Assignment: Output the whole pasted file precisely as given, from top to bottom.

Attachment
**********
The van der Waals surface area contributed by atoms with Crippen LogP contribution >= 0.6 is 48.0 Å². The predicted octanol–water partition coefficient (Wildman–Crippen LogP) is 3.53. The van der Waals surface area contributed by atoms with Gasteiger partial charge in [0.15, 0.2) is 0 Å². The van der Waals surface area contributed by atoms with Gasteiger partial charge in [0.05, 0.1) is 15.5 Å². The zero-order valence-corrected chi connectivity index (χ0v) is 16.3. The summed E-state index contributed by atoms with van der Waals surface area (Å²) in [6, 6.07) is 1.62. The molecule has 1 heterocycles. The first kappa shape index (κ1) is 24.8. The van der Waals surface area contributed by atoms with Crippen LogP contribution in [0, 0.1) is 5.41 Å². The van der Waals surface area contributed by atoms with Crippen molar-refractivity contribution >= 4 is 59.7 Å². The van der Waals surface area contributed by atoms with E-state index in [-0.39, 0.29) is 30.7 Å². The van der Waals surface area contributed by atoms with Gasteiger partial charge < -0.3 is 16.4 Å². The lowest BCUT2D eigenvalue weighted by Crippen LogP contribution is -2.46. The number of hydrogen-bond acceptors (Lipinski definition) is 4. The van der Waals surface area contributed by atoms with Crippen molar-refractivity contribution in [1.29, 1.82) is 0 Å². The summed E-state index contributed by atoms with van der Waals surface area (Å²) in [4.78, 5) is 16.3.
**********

The van der Waals surface area contributed by atoms with Crippen LogP contribution >= 0.6 is 48.0 Å². The predicted octanol–water partition coefficient (Wildman–Crippen LogP) is 3.53. The van der Waals surface area contributed by atoms with Gasteiger partial charge in [0.15, 0.2) is 0 Å². The van der Waals surface area contributed by atoms with Gasteiger partial charge in [0.05, 0.1) is 15.5 Å². The zero-order valence-corrected chi connectivity index (χ0v) is 16.3. The summed E-state index contributed by atoms with van der Waals surface area (Å²) in [6, 6.07) is 1.62. The molecule has 1 heterocycles. The first kappa shape index (κ1) is 24.8. The van der Waals surface area contributed by atoms with Crippen LogP contribution in [0, 0.1) is 5.41 Å². The van der Waals surface area contributed by atoms with Crippen molar-refractivity contribution >= 4 is 59.7 Å². The van der Waals surface area contributed by atoms with E-state index in [-0.39, 0.29) is 30.7 Å². The van der Waals surface area contributed by atoms with Gasteiger partial charge < -0.3 is 16.4 Å². The lowest BCUT2D eigenvalue weighted by Crippen LogP contribution is -2.46. The number of hydrogen-bond acceptors (Lipinski definition) is 4. The van der Waals surface area contributed by atoms with Crippen molar-refractivity contribution in [1.29, 1.82) is 0 Å². The summed E-state index contributed by atoms with van der Waals surface area (Å²) in [4.78, 5) is 16.3.